Pink Floyd — A Nice Pair (1967/1968)
Just the albums Piper at the Gates of Dawn and A Saucerful of Secrets together as a two record album. No problems there. Piper is, of course, British psychedelic madness and a far cry from the Floyd as many would come to know them five years later. Not better or worse; just vastly different. I used to have it on CD years ago, but I honestly can't remember what happened to it (how appropriate). Mr. Gilmour was not yet in the band at that point and it's hard not to listen to it now and not hear it as totally "trippy man." Good tunes though, for sure. 'Lucifer Sam' manages to have a killer bassline, be totally psychedelic without getting carried and it's a great pop tune all simultaneously. 'Interstellar Overdrive' is pretty much the band at its most arty, and boy do I love it. Full disclosure time: 'Bike' has always been the clear highlight of this for me. A total goof of a song, I don't care; listen to all the wacky stuff in the arrangements. Musically, it's just silly and completely disregards all conventions, while acknowledging just about all of them within a time frame of less than four minutes. Secrets, the band's second proper album and record two of this collection, however, was completely new to me. And I must be a bad person, because I prefer it. Maybe it's still the freshness factor at this point, but it feels less gimmicky. I like how the is more sparse as well. It's just as trippy as Piper, but among the tempos of the actual tunes and the more nuanced production (which emphasizes the atmospherics of the keyboards), it just has a more "complete" sound to me. 'Set the Controls for the Heart of the Sun' is just excellent if you ask me (and it makes me think of Tangerine Dream more than a little bit — a good two years before they released their first album, too!). The title track is dark and sounds like a bad trip, but it's twelve minutes of artsy brilliance in the long run. 'See-Saw' looks ahead to the future, while 'Jugband Blues' is Syd Barrett's lone contribution to the album. Probably his best song on a Floyd album, ever. Fantastic stuff.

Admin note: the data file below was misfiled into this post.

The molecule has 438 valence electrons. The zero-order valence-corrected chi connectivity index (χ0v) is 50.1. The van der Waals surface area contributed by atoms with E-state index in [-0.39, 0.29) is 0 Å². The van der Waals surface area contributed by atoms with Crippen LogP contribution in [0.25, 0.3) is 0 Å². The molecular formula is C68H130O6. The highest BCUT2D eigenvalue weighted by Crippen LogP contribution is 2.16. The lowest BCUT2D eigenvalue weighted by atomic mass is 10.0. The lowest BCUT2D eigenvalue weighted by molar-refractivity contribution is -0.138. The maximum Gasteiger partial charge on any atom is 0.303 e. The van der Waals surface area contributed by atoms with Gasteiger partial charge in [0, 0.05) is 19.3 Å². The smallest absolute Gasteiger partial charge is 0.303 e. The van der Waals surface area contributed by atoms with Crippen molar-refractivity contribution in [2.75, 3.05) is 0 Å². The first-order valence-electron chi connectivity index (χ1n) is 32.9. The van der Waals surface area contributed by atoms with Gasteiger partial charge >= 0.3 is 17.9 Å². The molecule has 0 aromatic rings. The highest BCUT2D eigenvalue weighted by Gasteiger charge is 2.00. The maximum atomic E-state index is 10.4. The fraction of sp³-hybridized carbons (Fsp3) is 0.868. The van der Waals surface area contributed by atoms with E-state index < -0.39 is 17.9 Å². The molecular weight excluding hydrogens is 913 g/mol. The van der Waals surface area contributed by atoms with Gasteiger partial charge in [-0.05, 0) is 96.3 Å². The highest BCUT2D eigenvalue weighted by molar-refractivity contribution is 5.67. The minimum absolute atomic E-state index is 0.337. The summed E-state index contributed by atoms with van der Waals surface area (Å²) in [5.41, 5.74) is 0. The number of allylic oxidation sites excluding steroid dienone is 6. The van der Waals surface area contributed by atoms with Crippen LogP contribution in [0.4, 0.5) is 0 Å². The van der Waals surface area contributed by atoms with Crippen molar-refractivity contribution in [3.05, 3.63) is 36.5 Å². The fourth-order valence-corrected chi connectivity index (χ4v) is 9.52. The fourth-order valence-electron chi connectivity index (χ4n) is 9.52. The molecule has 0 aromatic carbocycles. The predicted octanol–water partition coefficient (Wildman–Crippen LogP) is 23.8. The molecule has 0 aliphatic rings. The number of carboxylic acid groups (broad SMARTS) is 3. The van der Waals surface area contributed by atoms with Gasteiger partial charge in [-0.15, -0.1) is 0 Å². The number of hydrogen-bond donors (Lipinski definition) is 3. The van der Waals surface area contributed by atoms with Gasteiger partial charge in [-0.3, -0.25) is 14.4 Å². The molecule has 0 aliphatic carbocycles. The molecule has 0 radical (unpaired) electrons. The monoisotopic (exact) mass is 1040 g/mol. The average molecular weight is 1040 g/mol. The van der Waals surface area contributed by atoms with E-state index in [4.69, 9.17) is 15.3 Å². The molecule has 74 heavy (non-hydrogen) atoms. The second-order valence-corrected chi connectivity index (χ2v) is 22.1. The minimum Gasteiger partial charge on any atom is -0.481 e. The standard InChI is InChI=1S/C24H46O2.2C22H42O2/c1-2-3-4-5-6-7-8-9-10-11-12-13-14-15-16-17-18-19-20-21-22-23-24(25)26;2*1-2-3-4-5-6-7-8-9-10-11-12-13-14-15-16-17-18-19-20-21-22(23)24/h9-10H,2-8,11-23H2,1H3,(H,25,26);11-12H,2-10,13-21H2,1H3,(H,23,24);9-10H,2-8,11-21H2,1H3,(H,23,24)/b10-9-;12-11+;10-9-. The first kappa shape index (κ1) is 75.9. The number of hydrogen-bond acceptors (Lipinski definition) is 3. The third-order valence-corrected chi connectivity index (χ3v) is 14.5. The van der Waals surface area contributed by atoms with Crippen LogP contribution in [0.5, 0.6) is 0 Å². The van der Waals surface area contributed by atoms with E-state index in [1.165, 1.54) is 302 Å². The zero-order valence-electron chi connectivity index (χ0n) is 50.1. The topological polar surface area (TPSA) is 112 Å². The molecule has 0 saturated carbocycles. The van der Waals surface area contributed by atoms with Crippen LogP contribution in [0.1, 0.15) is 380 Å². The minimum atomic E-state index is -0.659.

Squeeze — Babylon and On (1987)
The gratuitous 80's sax all over the opener 'Hourglass' should be a clue as to what Squeeze was up to here. Certainly past their prime, but not without enough good tunes to overcome the cheesy production of the day. So, yeah. Despite the really cheesy production, the band still has some choons left in them. Nothing life changing, but darn good rewarding fun for an 80's dork like me. Other nice ones on here are 'Cigarette of a Single Man' and the lyrically weird 'Some Americans' (a good indicator of why the band never truly made it over here, perhaps?).

Squeeze — Cosi Fan Tutti Frutti (1985)
This is a good snapshot of a new wave band trying to stay afloat in the mid-80's and failing nobly. Still good tunes buried beneath all the overproduction ('Last Time Forever' for instance would be a great song under another presentation). The closer is the hilariously titled 'I Won't Ever Go Drinking Again (?)' and it's a completely weird dub-reggae riddim-laced, puzzle-esuqe jangler with a nearly ragtime piano break. Admirable as it may be for a band to try so much in the face of overproduction, it's a good zeitgeist for the whole album as it feels like they're trying too hard most of the time.